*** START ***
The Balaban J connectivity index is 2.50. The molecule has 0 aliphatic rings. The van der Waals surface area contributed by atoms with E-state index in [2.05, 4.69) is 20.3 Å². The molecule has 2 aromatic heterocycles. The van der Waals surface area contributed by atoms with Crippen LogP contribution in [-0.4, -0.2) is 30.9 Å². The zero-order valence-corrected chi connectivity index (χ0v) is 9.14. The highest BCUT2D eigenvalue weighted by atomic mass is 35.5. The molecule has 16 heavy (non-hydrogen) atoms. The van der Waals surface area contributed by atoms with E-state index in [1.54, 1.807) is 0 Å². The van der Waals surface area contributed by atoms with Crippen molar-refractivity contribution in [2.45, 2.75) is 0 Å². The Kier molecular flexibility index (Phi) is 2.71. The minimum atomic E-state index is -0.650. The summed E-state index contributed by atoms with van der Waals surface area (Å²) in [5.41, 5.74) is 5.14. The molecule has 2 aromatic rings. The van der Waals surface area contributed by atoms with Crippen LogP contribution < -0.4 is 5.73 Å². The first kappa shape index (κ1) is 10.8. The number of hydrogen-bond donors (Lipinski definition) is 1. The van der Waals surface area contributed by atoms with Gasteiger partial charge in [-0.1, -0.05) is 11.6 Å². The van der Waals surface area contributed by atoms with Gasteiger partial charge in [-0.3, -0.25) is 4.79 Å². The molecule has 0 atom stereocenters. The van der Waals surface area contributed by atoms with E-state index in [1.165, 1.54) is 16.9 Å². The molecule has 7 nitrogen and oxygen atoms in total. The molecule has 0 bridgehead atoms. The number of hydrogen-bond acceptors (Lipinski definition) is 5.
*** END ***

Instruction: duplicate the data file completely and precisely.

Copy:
The Balaban J connectivity index is 2.50. The molecule has 0 aliphatic rings. The van der Waals surface area contributed by atoms with E-state index in [2.05, 4.69) is 20.3 Å². The molecule has 2 aromatic heterocycles. The van der Waals surface area contributed by atoms with Crippen LogP contribution in [-0.4, -0.2) is 30.9 Å². The zero-order valence-corrected chi connectivity index (χ0v) is 9.14. The highest BCUT2D eigenvalue weighted by atomic mass is 35.5. The molecule has 16 heavy (non-hydrogen) atoms. The van der Waals surface area contributed by atoms with E-state index in [1.54, 1.807) is 0 Å². The van der Waals surface area contributed by atoms with Crippen molar-refractivity contribution in [2.45, 2.75) is 0 Å². The Kier molecular flexibility index (Phi) is 2.71. The minimum atomic E-state index is -0.650. The summed E-state index contributed by atoms with van der Waals surface area (Å²) in [5.41, 5.74) is 5.14. The molecule has 2 aromatic rings. The van der Waals surface area contributed by atoms with Crippen LogP contribution < -0.4 is 5.73 Å². The first kappa shape index (κ1) is 10.8. The number of hydrogen-bond donors (Lipinski definition) is 1. The van der Waals surface area contributed by atoms with Gasteiger partial charge in [-0.1, -0.05) is 11.6 Å². The van der Waals surface area contributed by atoms with Gasteiger partial charge in [-0.3, -0.25) is 4.79 Å². The molecule has 0 atom stereocenters. The van der Waals surface area contributed by atoms with E-state index in [1.165, 1.54) is 16.9 Å². The molecule has 7 nitrogen and oxygen atoms in total. The molecule has 0 bridgehead atoms. The number of hydrogen-bond acceptors (Lipinski definition) is 5.